Xen hypervisor leaps into Linux Foundation
Amazon Web Services, Google to exert cloudy influence
The Linux Foundation is embracing the Xen hypervisor, giving major clouds such as Google and Amazon a greater influence in the development of the open source technology.
The announcement was made at the Linux Foundation Collaboration Summit in San Francisco on Sunday, and sees the Xen project become a Linux Foundation Collaborative Project. No snoring at the back there – this matters.
The Xen project is a home to the Xen hypervisor, along with the Xen Cloud Platform control freak and the Xen ARM hypervisor variant for mobile devices.
By tossing the Xen Project into the Swiss-like neutrality of the Linux Foundation, Citrix is hoping to tempt more companies into using the virtualization technology, and thereby giving it more punters for its commercial offerings.
"It's a pretty significant change," Citrix's veep of open source solutions Peder Ulander, told The Register. "In looking at what the next steps for Xen, with regards to where it needs it go, we recognize that housing it in an independent foundation enables some of our key users like Google, Amazon, Terremark, and Samsung to participate in the leadership of the platform."
That "leadership" means that a set of the technology industry's heavy Xen users will dedicate money and development time to the hypervisor, and will be able to do this with the project free of what Urlander calls the "chains of Citrix."
By moving Xen away from Citrix, the Linux Foundation hopes its "neutral" status can lead to more cross-collaboration between Xen-backers, LF executive director Jim Zemlin told The Register.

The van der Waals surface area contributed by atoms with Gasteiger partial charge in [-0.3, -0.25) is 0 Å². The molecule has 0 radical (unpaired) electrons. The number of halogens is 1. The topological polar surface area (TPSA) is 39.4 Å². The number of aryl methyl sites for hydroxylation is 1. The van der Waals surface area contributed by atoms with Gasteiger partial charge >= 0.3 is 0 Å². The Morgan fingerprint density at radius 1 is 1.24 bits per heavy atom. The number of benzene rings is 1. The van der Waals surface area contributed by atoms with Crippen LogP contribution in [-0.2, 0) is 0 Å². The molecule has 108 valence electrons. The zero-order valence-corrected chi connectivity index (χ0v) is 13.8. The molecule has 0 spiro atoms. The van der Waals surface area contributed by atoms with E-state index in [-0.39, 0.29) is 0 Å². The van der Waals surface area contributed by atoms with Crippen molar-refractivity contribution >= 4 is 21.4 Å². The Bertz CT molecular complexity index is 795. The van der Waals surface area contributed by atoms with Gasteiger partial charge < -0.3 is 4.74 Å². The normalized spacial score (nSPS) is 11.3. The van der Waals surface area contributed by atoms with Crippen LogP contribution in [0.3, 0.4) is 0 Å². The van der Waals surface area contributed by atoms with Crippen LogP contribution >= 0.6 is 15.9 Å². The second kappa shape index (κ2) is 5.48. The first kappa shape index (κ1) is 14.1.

Having Xen within the LF "allows for a more balanced equilibrium among the community participants," Zemlin said. The "whole reason people get into this collaborative development is to share r&d costs."
Founding members of the Xen Project's new Linux Foundation incarnation include Amazon Web Services, AMD, Bromium, Calxeda, CA Technologies, Cisco, Citrix, Google, Intel, Oracle, Samsung, and Verizon Terremark.
Each founding company will put in $25,000 per year to underwrite the costs of the project, including its servers, shared validation and testing, funding for events, and other community-outreach activities.
Citrix will continue to invest in the tech, and its staff of over a hundred engineers will keep on working as before, Ulander said.
It's an open secret in the cloud industry that Amazon Web Services runs on a tweaked version of Xen, so the fact that Bezos & Co. is getting a way of more closely influencing the development of the technology matters not just for Xen users, but for hypervisor competitors such as VMware (ESXi), Microsoft (Hyper-V), and Red Hat and IBM (KVM), all of which are trying to gain greater influence in cloud computing. ®
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